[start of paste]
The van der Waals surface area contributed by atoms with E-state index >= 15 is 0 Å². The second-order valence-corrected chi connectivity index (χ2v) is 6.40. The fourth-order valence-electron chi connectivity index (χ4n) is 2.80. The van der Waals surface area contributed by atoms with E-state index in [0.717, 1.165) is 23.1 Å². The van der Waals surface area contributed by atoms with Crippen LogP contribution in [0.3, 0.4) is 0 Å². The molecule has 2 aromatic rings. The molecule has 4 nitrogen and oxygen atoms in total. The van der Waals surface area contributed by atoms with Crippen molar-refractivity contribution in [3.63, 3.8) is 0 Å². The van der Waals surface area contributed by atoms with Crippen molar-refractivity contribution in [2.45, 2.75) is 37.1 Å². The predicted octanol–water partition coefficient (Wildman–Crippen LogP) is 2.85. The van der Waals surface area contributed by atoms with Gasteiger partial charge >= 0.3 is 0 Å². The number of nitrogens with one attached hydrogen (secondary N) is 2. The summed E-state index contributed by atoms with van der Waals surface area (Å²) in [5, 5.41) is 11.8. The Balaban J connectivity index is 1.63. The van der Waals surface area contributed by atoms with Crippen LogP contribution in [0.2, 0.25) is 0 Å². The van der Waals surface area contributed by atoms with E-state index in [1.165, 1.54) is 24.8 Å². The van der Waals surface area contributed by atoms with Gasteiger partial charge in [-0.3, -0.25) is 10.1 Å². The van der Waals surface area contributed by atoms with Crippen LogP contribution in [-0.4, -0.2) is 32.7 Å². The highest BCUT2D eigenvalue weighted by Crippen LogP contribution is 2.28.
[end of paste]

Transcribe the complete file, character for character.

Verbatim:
The van der Waals surface area contributed by atoms with E-state index >= 15 is 0 Å². The second-order valence-corrected chi connectivity index (χ2v) is 6.40. The fourth-order valence-electron chi connectivity index (χ4n) is 2.80. The van der Waals surface area contributed by atoms with E-state index in [0.717, 1.165) is 23.1 Å². The van der Waals surface area contributed by atoms with Crippen LogP contribution in [0.3, 0.4) is 0 Å². The molecule has 2 aromatic rings. The molecule has 4 nitrogen and oxygen atoms in total. The van der Waals surface area contributed by atoms with Crippen molar-refractivity contribution in [3.63, 3.8) is 0 Å². The van der Waals surface area contributed by atoms with Crippen molar-refractivity contribution in [2.45, 2.75) is 37.1 Å². The predicted octanol–water partition coefficient (Wildman–Crippen LogP) is 2.85. The van der Waals surface area contributed by atoms with Gasteiger partial charge >= 0.3 is 0 Å². The number of nitrogens with one attached hydrogen (secondary N) is 2. The summed E-state index contributed by atoms with van der Waals surface area (Å²) in [5, 5.41) is 11.8. The Balaban J connectivity index is 1.63. The van der Waals surface area contributed by atoms with Crippen LogP contribution in [0.2, 0.25) is 0 Å². The van der Waals surface area contributed by atoms with E-state index in [1.165, 1.54) is 24.8 Å². The van der Waals surface area contributed by atoms with Gasteiger partial charge in [-0.3, -0.25) is 10.1 Å². The van der Waals surface area contributed by atoms with Crippen LogP contribution in [-0.4, -0.2) is 32.7 Å². The highest BCUT2D eigenvalue weighted by Crippen LogP contribution is 2.28.